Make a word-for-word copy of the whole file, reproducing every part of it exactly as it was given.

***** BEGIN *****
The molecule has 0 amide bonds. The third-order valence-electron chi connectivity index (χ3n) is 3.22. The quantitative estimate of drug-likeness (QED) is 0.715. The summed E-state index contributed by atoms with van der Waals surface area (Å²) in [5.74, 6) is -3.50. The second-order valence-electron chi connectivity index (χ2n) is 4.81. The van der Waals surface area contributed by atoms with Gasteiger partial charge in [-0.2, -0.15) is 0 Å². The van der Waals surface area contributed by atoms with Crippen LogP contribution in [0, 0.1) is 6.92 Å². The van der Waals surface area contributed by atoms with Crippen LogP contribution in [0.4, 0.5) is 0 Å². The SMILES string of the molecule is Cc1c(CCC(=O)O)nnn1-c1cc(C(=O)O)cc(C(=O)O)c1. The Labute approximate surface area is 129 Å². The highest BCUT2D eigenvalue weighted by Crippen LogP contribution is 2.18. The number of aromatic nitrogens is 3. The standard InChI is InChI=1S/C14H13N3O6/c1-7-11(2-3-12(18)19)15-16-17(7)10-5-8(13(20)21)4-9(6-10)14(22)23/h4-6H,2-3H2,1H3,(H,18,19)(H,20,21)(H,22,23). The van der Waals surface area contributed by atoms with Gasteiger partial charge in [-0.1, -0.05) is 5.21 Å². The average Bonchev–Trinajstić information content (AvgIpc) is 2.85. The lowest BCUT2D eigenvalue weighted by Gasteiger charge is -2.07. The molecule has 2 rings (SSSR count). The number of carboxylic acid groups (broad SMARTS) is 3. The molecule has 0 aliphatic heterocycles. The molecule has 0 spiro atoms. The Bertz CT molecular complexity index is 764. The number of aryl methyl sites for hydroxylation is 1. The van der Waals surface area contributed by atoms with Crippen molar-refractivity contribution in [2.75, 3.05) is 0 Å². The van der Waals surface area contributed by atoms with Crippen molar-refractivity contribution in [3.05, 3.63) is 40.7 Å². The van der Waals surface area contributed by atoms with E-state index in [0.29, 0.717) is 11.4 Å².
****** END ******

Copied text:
The molecule has 0 amide bonds. The third-order valence-electron chi connectivity index (χ3n) is 3.22. The quantitative estimate of drug-likeness (QED) is 0.715. The summed E-state index contributed by atoms with van der Waals surface area (Å²) in [5.74, 6) is -3.50. The second-order valence-electron chi connectivity index (χ2n) is 4.81. The van der Waals surface area contributed by atoms with Gasteiger partial charge in [-0.2, -0.15) is 0 Å². The van der Waals surface area contributed by atoms with Crippen LogP contribution in [0, 0.1) is 6.92 Å². The van der Waals surface area contributed by atoms with Crippen LogP contribution in [0.4, 0.5) is 0 Å². The SMILES string of the molecule is Cc1c(CCC(=O)O)nnn1-c1cc(C(=O)O)cc(C(=O)O)c1. The Labute approximate surface area is 129 Å². The highest BCUT2D eigenvalue weighted by Crippen LogP contribution is 2.18. The number of aromatic nitrogens is 3. The standard InChI is InChI=1S/C14H13N3O6/c1-7-11(2-3-12(18)19)15-16-17(7)10-5-8(13(20)21)4-9(6-10)14(22)23/h4-6H,2-3H2,1H3,(H,18,19)(H,20,21)(H,22,23). The van der Waals surface area contributed by atoms with Gasteiger partial charge in [-0.1, -0.05) is 5.21 Å². The average Bonchev–Trinajstić information content (AvgIpc) is 2.85. The lowest BCUT2D eigenvalue weighted by Gasteiger charge is -2.07. The molecule has 2 rings (SSSR count). The number of carboxylic acid groups (broad SMARTS) is 3. The molecule has 0 aliphatic heterocycles. The molecule has 0 spiro atoms. The Bertz CT molecular complexity index is 764. The number of aryl methyl sites for hydroxylation is 1. The van der Waals surface area contributed by atoms with Crippen molar-refractivity contribution in [2.75, 3.05) is 0 Å². The van der Waals surface area contributed by atoms with Crippen molar-refractivity contribution in [3.05, 3.63) is 40.7 Å². The van der Waals surface area contributed by atoms with E-state index in [0.29, 0.717) is 11.4 Å².